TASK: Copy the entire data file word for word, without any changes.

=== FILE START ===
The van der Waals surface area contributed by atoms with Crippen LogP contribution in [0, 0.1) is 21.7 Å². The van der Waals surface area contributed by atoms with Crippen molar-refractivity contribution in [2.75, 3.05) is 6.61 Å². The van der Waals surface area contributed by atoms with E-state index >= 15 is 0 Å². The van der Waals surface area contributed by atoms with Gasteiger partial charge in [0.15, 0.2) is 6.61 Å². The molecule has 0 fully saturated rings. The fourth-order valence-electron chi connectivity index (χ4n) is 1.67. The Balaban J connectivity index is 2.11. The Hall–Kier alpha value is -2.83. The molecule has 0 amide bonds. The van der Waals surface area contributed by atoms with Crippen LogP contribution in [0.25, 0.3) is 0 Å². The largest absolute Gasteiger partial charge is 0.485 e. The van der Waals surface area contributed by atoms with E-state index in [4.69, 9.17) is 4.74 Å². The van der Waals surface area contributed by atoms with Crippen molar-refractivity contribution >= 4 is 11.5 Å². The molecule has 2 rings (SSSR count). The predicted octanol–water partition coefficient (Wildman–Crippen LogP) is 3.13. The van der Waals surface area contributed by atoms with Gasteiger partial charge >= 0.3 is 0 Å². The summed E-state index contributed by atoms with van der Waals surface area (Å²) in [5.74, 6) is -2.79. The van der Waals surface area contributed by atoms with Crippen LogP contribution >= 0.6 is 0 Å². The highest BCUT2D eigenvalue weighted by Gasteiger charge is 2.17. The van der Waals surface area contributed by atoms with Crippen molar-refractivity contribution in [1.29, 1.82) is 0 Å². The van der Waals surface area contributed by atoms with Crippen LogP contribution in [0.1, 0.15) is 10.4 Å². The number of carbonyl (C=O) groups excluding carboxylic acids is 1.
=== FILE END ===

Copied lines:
The van der Waals surface area contributed by atoms with Crippen LogP contribution in [0, 0.1) is 21.7 Å². The van der Waals surface area contributed by atoms with Crippen molar-refractivity contribution in [2.75, 3.05) is 6.61 Å². The van der Waals surface area contributed by atoms with E-state index >= 15 is 0 Å². The van der Waals surface area contributed by atoms with Gasteiger partial charge in [0.15, 0.2) is 6.61 Å². The molecule has 0 fully saturated rings. The fourth-order valence-electron chi connectivity index (χ4n) is 1.67. The Balaban J connectivity index is 2.11. The Hall–Kier alpha value is -2.83. The molecule has 0 amide bonds. The van der Waals surface area contributed by atoms with Crippen LogP contribution in [0.25, 0.3) is 0 Å². The largest absolute Gasteiger partial charge is 0.485 e. The van der Waals surface area contributed by atoms with E-state index in [4.69, 9.17) is 4.74 Å². The van der Waals surface area contributed by atoms with Crippen molar-refractivity contribution >= 4 is 11.5 Å². The molecule has 2 rings (SSSR count). The predicted octanol–water partition coefficient (Wildman–Crippen LogP) is 3.13. The van der Waals surface area contributed by atoms with Gasteiger partial charge >= 0.3 is 0 Å². The summed E-state index contributed by atoms with van der Waals surface area (Å²) in [5.74, 6) is -2.79. The van der Waals surface area contributed by atoms with Crippen LogP contribution >= 0.6 is 0 Å². The highest BCUT2D eigenvalue weighted by Gasteiger charge is 2.17. The van der Waals surface area contributed by atoms with Crippen molar-refractivity contribution in [1.29, 1.82) is 0 Å². The van der Waals surface area contributed by atoms with Crippen LogP contribution in [0.1, 0.15) is 10.4 Å². The number of carbonyl (C=O) groups excluding carboxylic acids is 1.